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Musings Of An Ageing Graduate3 min read

Musings Of An Ageing Graduate<span class="wtr-time-wrap after-title"><span class="wtr-time-number">3</span> min read</span>



In an era defined by rapid technological advancements and dynamic societal changes, the traditional educational model employed by most universities seems to be clinging to antiquated brick-and-mortar ideals.

This enduring approach requires students, on the brink of graduation, to embark on the arduous journey of ‘scientific’ research, aiming to unravel complex challenges and propose solutions as a prerequisite for graduation.

Undoubtedly, the core purpose of education is to equip individuals with the skills and knowledge to become self-reliant and contribute to the betterment of society.

However, this noble goal often falls prey to a disheartening reality. Instead of serving as guiding mentors, some supervising lecturers exploit this pivotal stage in students’ academic journeys, making unreasonable demands that transform the educational process into a gruelling ordeal.

The irony lies in the fate of these meticulously crafted research reports. While students pour their hearts and minds into these projects (well some don’t they only pay for it to be done) they often end up as nothing more than dusty relics, tucked away in the recesses of university offices.

These documents, intended to be blueprints for innovation and progress, become mere bureaucratic artefacts.

However, the stakes are high. Failure to submit these works for approval and defence could jeopardize a student’s graduation.

This educational conundrum begs the question: Are universities missing a golden opportunity to harness the potential of these untapped resources?

Indeed, universities hold within their hallowed halls a treasure trove of patented ideas, solutions, and innovations, buried within the pages of these forgotten reports. What if universities could transcend their traditional roles and engage actively with the private sector and broader society? What if these dormant intellectual assets could be brought to life, becoming catalysts for practical, real-world solutions?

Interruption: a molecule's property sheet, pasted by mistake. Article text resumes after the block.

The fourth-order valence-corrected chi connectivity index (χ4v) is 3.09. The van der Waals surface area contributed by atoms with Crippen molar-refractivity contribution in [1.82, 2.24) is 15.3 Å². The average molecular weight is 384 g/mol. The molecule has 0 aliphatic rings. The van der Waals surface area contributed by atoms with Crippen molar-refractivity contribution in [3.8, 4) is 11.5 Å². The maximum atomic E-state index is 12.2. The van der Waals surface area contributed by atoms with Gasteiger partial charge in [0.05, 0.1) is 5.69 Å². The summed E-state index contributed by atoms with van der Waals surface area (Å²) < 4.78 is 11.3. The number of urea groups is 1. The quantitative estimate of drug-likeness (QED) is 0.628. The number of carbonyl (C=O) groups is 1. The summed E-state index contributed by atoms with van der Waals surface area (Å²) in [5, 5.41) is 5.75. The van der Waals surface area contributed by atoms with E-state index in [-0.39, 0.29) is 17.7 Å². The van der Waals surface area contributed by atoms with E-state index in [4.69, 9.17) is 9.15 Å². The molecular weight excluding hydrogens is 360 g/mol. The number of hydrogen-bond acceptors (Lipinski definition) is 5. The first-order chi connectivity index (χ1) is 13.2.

Imagine a world where universities and the private sector join forces, where academic research seamlessly integrates with industry needs. It’s a world where innovation thrives, and the bright minds emerging from universities play a pivotal role in shaping our future. This vision is not just a dream; it’s a strategic imperative.

To unlock this potential, universities must evolve. They should prioritize applied learning, bridging the gap between theory and practice. They should foster mentorship that inspires students rather than intimidates them. They must rethink the relevance of research and embrace collaboration with industry, creating a synergy that benefits all.

Moreover, it’s time to reevaluate the assessment criteria for graduation. Quality and applicability should triumph over sheer quantity, relieving students of the burden of producing lengthy reports that serve little purpose beyond graduation requirements.

The solution lies in transforming universities into hubs of innovation, where academia and industry converge to address the pressing challenges of our times. It’s a paradigm shift that promises not only to revitalize higher education but also to energize our society and economy. The time to act is now, for within those dusty documents lies the untapped potential to change the world.

My name still remains Kizito Cudjoe. I was galavanting the corridors of Accra marred by the pressures of life when I wrote this.

Kizito Cudjoe is a seasoned business journalist (currently B&FT’s Presidential Correspondent), extractive sector advocate, and Development Communication Specialist.

By Kizito CUDJOE